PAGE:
6.16.2009

Don't be a Jerk

Review Santa Fe was held almost a week and half ago now and I am finally getting around to commenting. I want to follow up this post with a list and a few images of photographers whose work I liked, but first I wanted to comment on the interaction that goes on at the table.

There is no other art medium that has this type or forum known as the portfolio reviews. It is an anomaly that only occurs in the photo world. At these venues, I am happy to offer as much advice as I possibly can to every one of the photographers who sits across from me. Sometimes I fail, but I feel an obligation to help. People on both sides of the table take risks and spend money to get to this place, but the reviewees spend more and also expose themselves and their artwork to the best accolades or much worse insults. I know of a few reviewees who have had horrible experiences sitting across the table from reviewers. I walked past one reviewee who was saying at the end of a review "you do not have to be so mean." Often it is like a person who waits tables waiting on the person who has not. Not saying that everyone has to have had waited tables or been on the other side of the table to have empathy, but it helps. There seems to be no venue for photographers who do not want to be blackballed to express their true feelings about certain experiences aside from anonymous evaluation forms. I tried to get a photographer to respond to some questions about a review I once worked, but she feared that she would never be shown again or could not be totally honest. I do not know what to say about this situation but to appeal to the reviewers to be gracious and tell photographers to do their research well and take the insults lightly.

Another friend who dated a critic would watch him write at the typewriter, as this was years ago, with a furrowed brow. In person, he is a very nice human being, but behind the keyboard he was vicious. On one occasion, this woman appealed to his kinder nature when she read a review he was writing on an artist's first public exhibition. She said "You know you could ruin what could be a wonderful artist" or something along those lines. He took another route of criticism and his usual butchery. This "reviewee" is now a much revered sculptor. I am not Aesop, but there is a moral.

5 comments:

Joe Holmes said...

I had a terrific experience at Santa Fe two years ago. Even the one or two reviewers who didn't feel a strong connection with my work found things to talk about, ways to be constructive or supportive.

But a year later I attended a Magnum review, and one of my three reviewers was a minidisaster. He started off by saying, "I have no idea why you were assigned to me!" Thank you very much.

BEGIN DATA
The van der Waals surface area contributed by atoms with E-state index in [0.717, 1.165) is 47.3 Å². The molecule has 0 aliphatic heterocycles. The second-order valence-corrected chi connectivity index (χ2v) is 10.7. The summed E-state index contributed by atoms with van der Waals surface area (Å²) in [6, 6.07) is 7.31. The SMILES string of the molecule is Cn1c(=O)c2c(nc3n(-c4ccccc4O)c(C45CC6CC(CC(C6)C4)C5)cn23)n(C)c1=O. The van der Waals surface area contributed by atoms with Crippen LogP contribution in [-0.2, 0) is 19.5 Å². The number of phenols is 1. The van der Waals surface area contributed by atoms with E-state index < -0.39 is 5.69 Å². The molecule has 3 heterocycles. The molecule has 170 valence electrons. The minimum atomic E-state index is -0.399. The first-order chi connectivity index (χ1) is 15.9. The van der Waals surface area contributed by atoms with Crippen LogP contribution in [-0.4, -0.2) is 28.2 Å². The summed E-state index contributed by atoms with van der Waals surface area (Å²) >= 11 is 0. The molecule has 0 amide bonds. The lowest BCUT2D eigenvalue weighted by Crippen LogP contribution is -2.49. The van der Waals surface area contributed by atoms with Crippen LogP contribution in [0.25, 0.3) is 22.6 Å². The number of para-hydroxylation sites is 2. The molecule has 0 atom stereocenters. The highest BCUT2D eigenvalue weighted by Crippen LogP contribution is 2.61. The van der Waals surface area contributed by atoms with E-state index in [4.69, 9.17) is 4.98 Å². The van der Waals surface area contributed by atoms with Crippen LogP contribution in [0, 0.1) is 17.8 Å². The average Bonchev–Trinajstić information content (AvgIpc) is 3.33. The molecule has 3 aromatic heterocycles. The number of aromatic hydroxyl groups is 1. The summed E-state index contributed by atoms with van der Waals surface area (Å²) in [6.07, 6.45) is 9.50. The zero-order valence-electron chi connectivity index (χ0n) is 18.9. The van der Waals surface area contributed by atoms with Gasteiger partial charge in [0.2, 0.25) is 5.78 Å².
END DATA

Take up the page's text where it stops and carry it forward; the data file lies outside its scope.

Luckily I also got a review with the wonderful Alec Soth, which turned out to be the best review I've ever had. He made suggestions which I took to heart and use to this day.

Susana said...

Thanks for that Melanie, while I have never been a victim of a particularly vicious review (negative [or constructive shall we say!] but not mean) I have had the experience of having one of my fellow reviewees take up my time by talking well into my review time and not even attempting to lift his 20x30 prints off the table as I stood helplessly by.
This places one in the awful position of looming over the table, wondering if one should clear one's throat - making you look like an aggressive heel in front of the reviewer (who in this case did nothing to suggest that the interview be terminated). I noticed he was back at this years RSF and I hope by now he has become more considerate. This is an awful way to begin a review.

Michael Van der Tol said...

A great post Melanie.

A great reviewer, like great teachers, great mentors, great leaders must have skills to motivate others. Delivering a motivating review that helps point an artist in a new direction is a valued skill. Dismissing someone's work verbally or in writing is a horrible failure to communicate and requires no aptitude.

Anonymous said...

I heard three horror stories about the same reviewer. Hopefully these stories were conveyed to the powers that be and this so called reviewer will not be invited back. No one should leave a 20 minute review, pissed, shaken and feeling like selling their gear.

www.elizabethavedon.com said...

I was sad to hear from a couple of photographers I reviewed (with projects I considered good work in progress) tell me about a particular reviewer's unnecessarily harsh criticism, dismissing their work and the rest of their 20 minute Review.
They came away disheartened and feeling a little ripped off financially. There is nothing constructive in that type of feedback. Thank you Melanie for bringing this to others attention.